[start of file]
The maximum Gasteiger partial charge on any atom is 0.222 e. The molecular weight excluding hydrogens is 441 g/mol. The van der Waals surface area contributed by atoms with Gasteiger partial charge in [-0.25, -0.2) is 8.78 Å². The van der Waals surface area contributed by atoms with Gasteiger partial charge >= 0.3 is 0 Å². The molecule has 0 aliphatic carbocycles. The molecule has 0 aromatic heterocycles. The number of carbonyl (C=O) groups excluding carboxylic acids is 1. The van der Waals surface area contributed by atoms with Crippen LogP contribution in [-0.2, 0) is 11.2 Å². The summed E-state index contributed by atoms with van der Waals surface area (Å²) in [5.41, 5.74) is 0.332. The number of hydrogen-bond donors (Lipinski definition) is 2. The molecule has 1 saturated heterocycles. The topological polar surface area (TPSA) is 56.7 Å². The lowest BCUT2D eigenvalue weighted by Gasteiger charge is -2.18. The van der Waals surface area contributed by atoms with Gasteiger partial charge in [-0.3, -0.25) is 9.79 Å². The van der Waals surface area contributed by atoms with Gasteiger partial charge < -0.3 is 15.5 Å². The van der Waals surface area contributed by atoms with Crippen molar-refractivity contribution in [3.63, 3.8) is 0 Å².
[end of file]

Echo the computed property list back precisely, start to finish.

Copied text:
The maximum Gasteiger partial charge on any atom is 0.222 e. The molecular weight excluding hydrogens is 441 g/mol. The van der Waals surface area contributed by atoms with Gasteiger partial charge in [-0.25, -0.2) is 8.78 Å². The van der Waals surface area contributed by atoms with Gasteiger partial charge >= 0.3 is 0 Å². The molecule has 0 aliphatic carbocycles. The molecule has 0 aromatic heterocycles. The number of carbonyl (C=O) groups excluding carboxylic acids is 1. The van der Waals surface area contributed by atoms with Crippen LogP contribution in [-0.2, 0) is 11.2 Å². The summed E-state index contributed by atoms with van der Waals surface area (Å²) in [5.41, 5.74) is 0.332. The number of hydrogen-bond donors (Lipinski definition) is 2. The molecule has 1 saturated heterocycles. The topological polar surface area (TPSA) is 56.7 Å². The lowest BCUT2D eigenvalue weighted by Gasteiger charge is -2.18. The van der Waals surface area contributed by atoms with Gasteiger partial charge in [-0.3, -0.25) is 9.79 Å². The van der Waals surface area contributed by atoms with Gasteiger partial charge < -0.3 is 15.5 Å². The van der Waals surface area contributed by atoms with Crippen molar-refractivity contribution in [3.63, 3.8) is 0 Å².